London Kills Me (1991)
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The characters are very real, and you truly begin to feel for each one of them. Even the supporting cast gives such life to their characters. Of course Steve McIntosh is great as Muff Diver, McIntosh never disappoints with his acting.
It's not a documentary, so I won't really go into the subject of it giving a realistic image of the early 90s England or not.
Clint wants out of the drug life and to do this he aspires to be a waiter. Aim high, I always say. Brad Dorif, or a faxed photo of him, or quite possibly a curly wig on a stick, it was hard to tell, offers to hire Clint if he gets a pair of shoes.
Clint, and a huge entourage, apparently wander the whole of England trying to get him some shoes. Eventually, they end up at a suburban home. Whose isn't clear. Mum helps a girl shoot up. Oh, now THERE'S some realism for you! Mrs. Brady may have been a ridiculous stereotype of American housewives, but she never helped Marsha tie off and find a vein. Good God! Dad comes home and sings some Elvis tunes and then chases the kids away.
Why didn't Clint borrow some money and buy shoes at a second hand store? Why didn't he go to a church and ask a kindly nun for some help? Why didn't he hang out in front of a shoe store and panhandle? I just don't know! None of these things seemed to be beneath him. Benevolent groups, like Goodwill and the Salvation Army have stores to help people. I know people who work there! If someone with no money showed up and needed shoes, the staff would give the person some shoes. Maybe not Prada or Gucci, but some form of foot covering. Not many of these groups hand out cell phones to the underprivileged, but shoes are usually no problem. What a dumb concept. The world, or at least the western part of it, simply isn't that cruel. In England, maybe it's from "The Queen's Royal Charity" rather than Goodwill, but people who need shoes do get them.
Aside from the quest for shoes, there was no discernable plot to get in the way of the action. Not that it made the movie any quicker or more bearable, mind you. Despite checking the tape jacket several times, I was not watching the 20-hour extended version, it only seemed that way.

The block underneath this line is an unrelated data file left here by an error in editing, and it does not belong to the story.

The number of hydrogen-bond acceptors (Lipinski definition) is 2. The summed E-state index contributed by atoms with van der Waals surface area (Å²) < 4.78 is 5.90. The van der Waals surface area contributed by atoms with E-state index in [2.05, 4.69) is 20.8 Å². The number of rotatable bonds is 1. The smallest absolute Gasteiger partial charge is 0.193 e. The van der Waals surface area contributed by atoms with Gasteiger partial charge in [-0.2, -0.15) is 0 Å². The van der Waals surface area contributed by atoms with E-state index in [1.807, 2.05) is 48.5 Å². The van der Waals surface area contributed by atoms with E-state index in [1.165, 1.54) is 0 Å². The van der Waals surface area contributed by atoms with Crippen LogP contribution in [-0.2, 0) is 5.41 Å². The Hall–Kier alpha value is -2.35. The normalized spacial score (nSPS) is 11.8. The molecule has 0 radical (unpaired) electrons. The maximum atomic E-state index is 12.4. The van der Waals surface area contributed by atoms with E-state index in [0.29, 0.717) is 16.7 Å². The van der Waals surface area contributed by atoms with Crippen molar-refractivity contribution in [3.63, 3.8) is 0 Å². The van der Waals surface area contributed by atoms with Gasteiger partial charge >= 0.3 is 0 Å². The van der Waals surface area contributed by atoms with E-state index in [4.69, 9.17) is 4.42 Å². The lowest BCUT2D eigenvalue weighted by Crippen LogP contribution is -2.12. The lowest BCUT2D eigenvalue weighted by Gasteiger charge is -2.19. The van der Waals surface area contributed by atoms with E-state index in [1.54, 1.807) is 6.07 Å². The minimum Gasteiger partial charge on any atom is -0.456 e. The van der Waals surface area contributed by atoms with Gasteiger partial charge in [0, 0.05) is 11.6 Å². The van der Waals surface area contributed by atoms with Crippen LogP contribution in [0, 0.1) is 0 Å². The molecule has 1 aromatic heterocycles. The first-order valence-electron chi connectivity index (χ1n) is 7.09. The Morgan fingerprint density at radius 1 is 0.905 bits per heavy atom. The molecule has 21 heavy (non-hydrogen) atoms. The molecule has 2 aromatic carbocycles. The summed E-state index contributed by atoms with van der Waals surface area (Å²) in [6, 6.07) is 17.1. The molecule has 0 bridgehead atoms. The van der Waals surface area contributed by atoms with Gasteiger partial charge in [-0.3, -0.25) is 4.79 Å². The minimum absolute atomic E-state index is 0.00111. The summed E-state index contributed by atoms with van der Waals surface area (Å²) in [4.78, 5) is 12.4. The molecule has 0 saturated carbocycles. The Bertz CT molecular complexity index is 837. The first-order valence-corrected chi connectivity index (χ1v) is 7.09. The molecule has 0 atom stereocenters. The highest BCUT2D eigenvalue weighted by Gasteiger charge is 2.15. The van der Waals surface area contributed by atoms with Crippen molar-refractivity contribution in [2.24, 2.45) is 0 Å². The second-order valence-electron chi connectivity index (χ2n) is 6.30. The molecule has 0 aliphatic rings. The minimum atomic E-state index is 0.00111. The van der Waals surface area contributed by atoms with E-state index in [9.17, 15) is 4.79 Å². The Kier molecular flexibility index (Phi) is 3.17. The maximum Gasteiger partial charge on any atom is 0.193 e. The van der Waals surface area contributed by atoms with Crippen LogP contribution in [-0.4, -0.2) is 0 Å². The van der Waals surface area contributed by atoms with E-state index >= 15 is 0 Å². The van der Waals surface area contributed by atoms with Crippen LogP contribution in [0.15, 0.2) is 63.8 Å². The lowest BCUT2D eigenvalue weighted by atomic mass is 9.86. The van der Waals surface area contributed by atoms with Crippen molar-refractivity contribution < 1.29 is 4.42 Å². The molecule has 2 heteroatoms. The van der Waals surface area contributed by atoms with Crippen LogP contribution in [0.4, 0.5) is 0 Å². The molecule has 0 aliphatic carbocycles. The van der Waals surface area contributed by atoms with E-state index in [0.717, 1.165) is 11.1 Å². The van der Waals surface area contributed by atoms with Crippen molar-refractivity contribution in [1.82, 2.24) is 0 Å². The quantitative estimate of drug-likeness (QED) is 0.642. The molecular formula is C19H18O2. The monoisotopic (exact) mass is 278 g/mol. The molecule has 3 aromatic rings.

Did Clint get his shoes? Did the cardboard cutout of Brad Dourif hire him at the restaurant? Did I ever watch anything else foreign ever again?
Yes, yes, and yes.
As for the fate of this particular film, I decided to end it all. I took out my S&W .45 and shot a half-inch hole through the cassette. Blammo! (I made sure to rewind it first.) I put it back in the tape sleeve, returned it to the rental store, and amazingly NO ONE EVER CALLED TO ASK ABOUT IT!!! Meaning, of course, that no one else rented it for at least the remaining three years I lived in that city. Others knew something that I didn't. Live and learn.
BTW, if you rent something you've never seen before and someone has actually put a bullet through it, take it as a sign. And if you work at the Kroger video department, I'm just kidding.
Footnote: this classic has yet to see the light of day on DVD, for which we should be eternally thankful to the digital gods.
This movie, however, shoots for the same heights but misses badly. Characters are unlikeable. Situations ridiculous. Language is relentlessly coarse but doesn't further the characterizations. Perhaps the hero's quest for a decent pair of shoes is meant as a parable -- if so, it was a rough little story that didn't teach me anything.
Kureishi's other works remain some of my favorites, but after this movie was over I needed a shower. Looking for a good rental? Try "Sammy and Rosie" or "Laundrette." If you have two or three nights to watch the tape, find a video store with "Buddha."
The problem with it is that even with Brad Dourif in it (met him - nice guy) the film has absolutely no international appeal whatsoever. It is so mired in the late eighties - early nineties that is has no universality and the world it portrays - a rather dull UK with a wasted Alun Armstrong as an Elvis impersonator - is completely misleading for any international viewer.
It's interesting that Hanif hasn't flooded the world since with stuff he's directed - no surprise on this evidence - he's a great writer - stick to that.
The £90 I got went on fares and food - shame it didn't put me off a career as an actor - might have stopped me wasting 2 years at drama school!